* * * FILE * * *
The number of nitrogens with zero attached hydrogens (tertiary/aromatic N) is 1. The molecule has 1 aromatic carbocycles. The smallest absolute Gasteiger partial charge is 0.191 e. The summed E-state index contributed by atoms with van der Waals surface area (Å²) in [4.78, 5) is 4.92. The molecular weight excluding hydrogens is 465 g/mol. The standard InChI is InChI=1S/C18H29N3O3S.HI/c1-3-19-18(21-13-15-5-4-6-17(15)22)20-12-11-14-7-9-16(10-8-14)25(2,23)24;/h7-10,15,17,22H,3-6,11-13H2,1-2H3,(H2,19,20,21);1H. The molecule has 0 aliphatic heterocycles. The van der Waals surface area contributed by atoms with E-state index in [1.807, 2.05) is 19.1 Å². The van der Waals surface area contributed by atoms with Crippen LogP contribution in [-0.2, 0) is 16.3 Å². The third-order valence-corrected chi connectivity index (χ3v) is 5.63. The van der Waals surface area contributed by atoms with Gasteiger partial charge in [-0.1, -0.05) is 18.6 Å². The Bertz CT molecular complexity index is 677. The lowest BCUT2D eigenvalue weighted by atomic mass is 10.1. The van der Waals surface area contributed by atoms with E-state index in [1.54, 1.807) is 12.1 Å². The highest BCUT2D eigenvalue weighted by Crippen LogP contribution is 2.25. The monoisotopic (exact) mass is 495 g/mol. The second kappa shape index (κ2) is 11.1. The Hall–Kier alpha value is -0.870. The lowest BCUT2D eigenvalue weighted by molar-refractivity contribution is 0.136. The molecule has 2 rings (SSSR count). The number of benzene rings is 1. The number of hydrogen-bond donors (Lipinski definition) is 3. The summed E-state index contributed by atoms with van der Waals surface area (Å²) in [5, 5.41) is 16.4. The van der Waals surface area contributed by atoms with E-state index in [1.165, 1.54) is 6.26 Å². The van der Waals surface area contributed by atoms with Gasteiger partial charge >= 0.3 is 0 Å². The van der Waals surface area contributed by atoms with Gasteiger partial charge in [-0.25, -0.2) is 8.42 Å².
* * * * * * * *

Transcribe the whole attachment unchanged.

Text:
The number of nitrogens with zero attached hydrogens (tertiary/aromatic N) is 1. The molecule has 1 aromatic carbocycles. The smallest absolute Gasteiger partial charge is 0.191 e. The summed E-state index contributed by atoms with van der Waals surface area (Å²) in [4.78, 5) is 4.92. The molecular weight excluding hydrogens is 465 g/mol. The standard InChI is InChI=1S/C18H29N3O3S.HI/c1-3-19-18(21-13-15-5-4-6-17(15)22)20-12-11-14-7-9-16(10-8-14)25(2,23)24;/h7-10,15,17,22H,3-6,11-13H2,1-2H3,(H2,19,20,21);1H. The molecule has 0 aliphatic heterocycles. The van der Waals surface area contributed by atoms with E-state index in [1.807, 2.05) is 19.1 Å². The van der Waals surface area contributed by atoms with Crippen LogP contribution in [-0.2, 0) is 16.3 Å². The third-order valence-corrected chi connectivity index (χ3v) is 5.63. The van der Waals surface area contributed by atoms with Gasteiger partial charge in [-0.1, -0.05) is 18.6 Å². The Bertz CT molecular complexity index is 677. The lowest BCUT2D eigenvalue weighted by atomic mass is 10.1. The van der Waals surface area contributed by atoms with E-state index in [1.54, 1.807) is 12.1 Å². The highest BCUT2D eigenvalue weighted by Crippen LogP contribution is 2.25. The monoisotopic (exact) mass is 495 g/mol. The second kappa shape index (κ2) is 11.1. The Hall–Kier alpha value is -0.870. The lowest BCUT2D eigenvalue weighted by molar-refractivity contribution is 0.136. The molecule has 2 rings (SSSR count). The number of benzene rings is 1. The number of hydrogen-bond donors (Lipinski definition) is 3. The summed E-state index contributed by atoms with van der Waals surface area (Å²) in [5, 5.41) is 16.4. The van der Waals surface area contributed by atoms with E-state index in [1.165, 1.54) is 6.26 Å². The van der Waals surface area contributed by atoms with Gasteiger partial charge >= 0.3 is 0 Å². The van der Waals surface area contributed by atoms with Gasteiger partial charge in [-0.25, -0.2) is 8.42 Å².